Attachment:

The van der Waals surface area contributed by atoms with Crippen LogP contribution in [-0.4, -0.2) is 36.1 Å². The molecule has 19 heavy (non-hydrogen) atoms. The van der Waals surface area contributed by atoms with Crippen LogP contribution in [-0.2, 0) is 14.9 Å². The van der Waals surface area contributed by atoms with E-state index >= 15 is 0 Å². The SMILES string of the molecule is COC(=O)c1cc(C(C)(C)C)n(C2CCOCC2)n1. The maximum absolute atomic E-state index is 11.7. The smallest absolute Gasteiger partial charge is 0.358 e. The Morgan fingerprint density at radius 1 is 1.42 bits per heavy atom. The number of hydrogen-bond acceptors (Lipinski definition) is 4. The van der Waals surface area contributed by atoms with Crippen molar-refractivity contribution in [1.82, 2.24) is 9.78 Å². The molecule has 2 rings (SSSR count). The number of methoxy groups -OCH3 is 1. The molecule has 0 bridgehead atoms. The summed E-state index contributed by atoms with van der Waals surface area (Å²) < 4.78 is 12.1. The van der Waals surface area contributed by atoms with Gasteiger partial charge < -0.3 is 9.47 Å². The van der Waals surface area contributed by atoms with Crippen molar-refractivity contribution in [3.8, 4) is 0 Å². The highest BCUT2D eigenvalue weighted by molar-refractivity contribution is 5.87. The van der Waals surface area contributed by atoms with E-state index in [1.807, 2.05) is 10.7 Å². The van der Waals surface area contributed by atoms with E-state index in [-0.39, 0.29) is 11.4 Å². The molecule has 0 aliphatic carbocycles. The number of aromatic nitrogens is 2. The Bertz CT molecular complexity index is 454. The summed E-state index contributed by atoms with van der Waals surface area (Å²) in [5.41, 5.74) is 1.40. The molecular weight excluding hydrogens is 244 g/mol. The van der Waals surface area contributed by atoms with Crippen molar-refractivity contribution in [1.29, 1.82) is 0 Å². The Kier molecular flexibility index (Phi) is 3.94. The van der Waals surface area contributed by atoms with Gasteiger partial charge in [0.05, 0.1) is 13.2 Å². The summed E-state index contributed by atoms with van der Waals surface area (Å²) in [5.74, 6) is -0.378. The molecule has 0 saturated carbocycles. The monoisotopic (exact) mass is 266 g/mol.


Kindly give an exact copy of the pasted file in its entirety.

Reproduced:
The van der Waals surface area contributed by atoms with Crippen LogP contribution in [-0.4, -0.2) is 36.1 Å². The molecule has 19 heavy (non-hydrogen) atoms. The van der Waals surface area contributed by atoms with Crippen LogP contribution in [-0.2, 0) is 14.9 Å². The van der Waals surface area contributed by atoms with E-state index >= 15 is 0 Å². The SMILES string of the molecule is COC(=O)c1cc(C(C)(C)C)n(C2CCOCC2)n1. The maximum absolute atomic E-state index is 11.7. The smallest absolute Gasteiger partial charge is 0.358 e. The Morgan fingerprint density at radius 1 is 1.42 bits per heavy atom. The number of hydrogen-bond acceptors (Lipinski definition) is 4. The van der Waals surface area contributed by atoms with Crippen molar-refractivity contribution in [1.82, 2.24) is 9.78 Å². The molecule has 2 rings (SSSR count). The number of methoxy groups -OCH3 is 1. The molecule has 0 bridgehead atoms. The summed E-state index contributed by atoms with van der Waals surface area (Å²) < 4.78 is 12.1. The van der Waals surface area contributed by atoms with Gasteiger partial charge < -0.3 is 9.47 Å². The van der Waals surface area contributed by atoms with Crippen molar-refractivity contribution in [3.8, 4) is 0 Å². The highest BCUT2D eigenvalue weighted by molar-refractivity contribution is 5.87. The van der Waals surface area contributed by atoms with E-state index in [1.807, 2.05) is 10.7 Å². The van der Waals surface area contributed by atoms with E-state index in [-0.39, 0.29) is 11.4 Å². The molecule has 0 aliphatic carbocycles. The number of aromatic nitrogens is 2. The Bertz CT molecular complexity index is 454. The summed E-state index contributed by atoms with van der Waals surface area (Å²) in [5.41, 5.74) is 1.40. The molecular weight excluding hydrogens is 244 g/mol. The van der Waals surface area contributed by atoms with Crippen molar-refractivity contribution in [1.29, 1.82) is 0 Å². The Kier molecular flexibility index (Phi) is 3.94. The van der Waals surface area contributed by atoms with Gasteiger partial charge in [0.05, 0.1) is 13.2 Å². The summed E-state index contributed by atoms with van der Waals surface area (Å²) in [5.74, 6) is -0.378. The molecule has 0 saturated carbocycles. The monoisotopic (exact) mass is 266 g/mol.